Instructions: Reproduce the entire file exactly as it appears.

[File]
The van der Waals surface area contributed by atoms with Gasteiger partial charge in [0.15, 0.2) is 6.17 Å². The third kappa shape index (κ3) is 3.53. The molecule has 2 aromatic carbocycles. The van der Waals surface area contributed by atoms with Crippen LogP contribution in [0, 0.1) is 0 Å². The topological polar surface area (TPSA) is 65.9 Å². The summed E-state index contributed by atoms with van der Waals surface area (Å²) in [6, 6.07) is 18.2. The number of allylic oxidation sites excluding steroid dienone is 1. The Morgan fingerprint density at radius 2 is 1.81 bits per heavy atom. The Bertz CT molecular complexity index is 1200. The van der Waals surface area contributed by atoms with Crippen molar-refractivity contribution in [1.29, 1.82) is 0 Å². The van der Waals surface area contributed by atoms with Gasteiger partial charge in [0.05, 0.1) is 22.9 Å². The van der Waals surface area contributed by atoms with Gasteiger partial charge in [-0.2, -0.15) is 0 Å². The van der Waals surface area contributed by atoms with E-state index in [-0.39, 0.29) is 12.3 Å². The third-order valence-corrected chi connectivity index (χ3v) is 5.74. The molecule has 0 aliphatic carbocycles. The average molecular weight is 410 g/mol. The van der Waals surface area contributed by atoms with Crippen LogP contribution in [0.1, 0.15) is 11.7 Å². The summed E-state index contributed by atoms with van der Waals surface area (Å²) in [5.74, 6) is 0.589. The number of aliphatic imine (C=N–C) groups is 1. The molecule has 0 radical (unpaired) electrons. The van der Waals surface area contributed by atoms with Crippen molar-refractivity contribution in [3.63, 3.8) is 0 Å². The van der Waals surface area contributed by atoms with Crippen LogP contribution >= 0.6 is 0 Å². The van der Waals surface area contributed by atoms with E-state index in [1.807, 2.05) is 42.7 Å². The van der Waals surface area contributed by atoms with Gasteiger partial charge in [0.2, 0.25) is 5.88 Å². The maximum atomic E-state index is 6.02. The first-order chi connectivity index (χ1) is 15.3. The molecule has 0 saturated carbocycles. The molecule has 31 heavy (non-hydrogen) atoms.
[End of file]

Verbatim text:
The van der Waals surface area contributed by atoms with Gasteiger partial charge in [0.15, 0.2) is 6.17 Å². The third kappa shape index (κ3) is 3.53. The molecule has 2 aromatic carbocycles. The van der Waals surface area contributed by atoms with Crippen LogP contribution in [0, 0.1) is 0 Å². The topological polar surface area (TPSA) is 65.9 Å². The summed E-state index contributed by atoms with van der Waals surface area (Å²) in [6, 6.07) is 18.2. The number of allylic oxidation sites excluding steroid dienone is 1. The Morgan fingerprint density at radius 2 is 1.81 bits per heavy atom. The Bertz CT molecular complexity index is 1200. The van der Waals surface area contributed by atoms with Crippen molar-refractivity contribution in [1.29, 1.82) is 0 Å². The van der Waals surface area contributed by atoms with Gasteiger partial charge in [0.05, 0.1) is 22.9 Å². The van der Waals surface area contributed by atoms with Gasteiger partial charge in [-0.2, -0.15) is 0 Å². The van der Waals surface area contributed by atoms with E-state index in [-0.39, 0.29) is 12.3 Å². The third-order valence-corrected chi connectivity index (χ3v) is 5.74. The molecule has 0 aliphatic carbocycles. The average molecular weight is 410 g/mol. The van der Waals surface area contributed by atoms with Crippen LogP contribution in [0.1, 0.15) is 11.7 Å². The summed E-state index contributed by atoms with van der Waals surface area (Å²) in [5.74, 6) is 0.589. The number of aliphatic imine (C=N–C) groups is 1. The molecule has 0 radical (unpaired) electrons. The van der Waals surface area contributed by atoms with Crippen molar-refractivity contribution in [3.63, 3.8) is 0 Å². The van der Waals surface area contributed by atoms with Crippen LogP contribution >= 0.6 is 0 Å². The van der Waals surface area contributed by atoms with E-state index in [1.807, 2.05) is 42.7 Å². The van der Waals surface area contributed by atoms with Gasteiger partial charge in [0.2, 0.25) is 5.88 Å². The maximum atomic E-state index is 6.02. The first-order chi connectivity index (χ1) is 15.3. The molecule has 0 saturated carbocycles. The molecule has 31 heavy (non-hydrogen) atoms.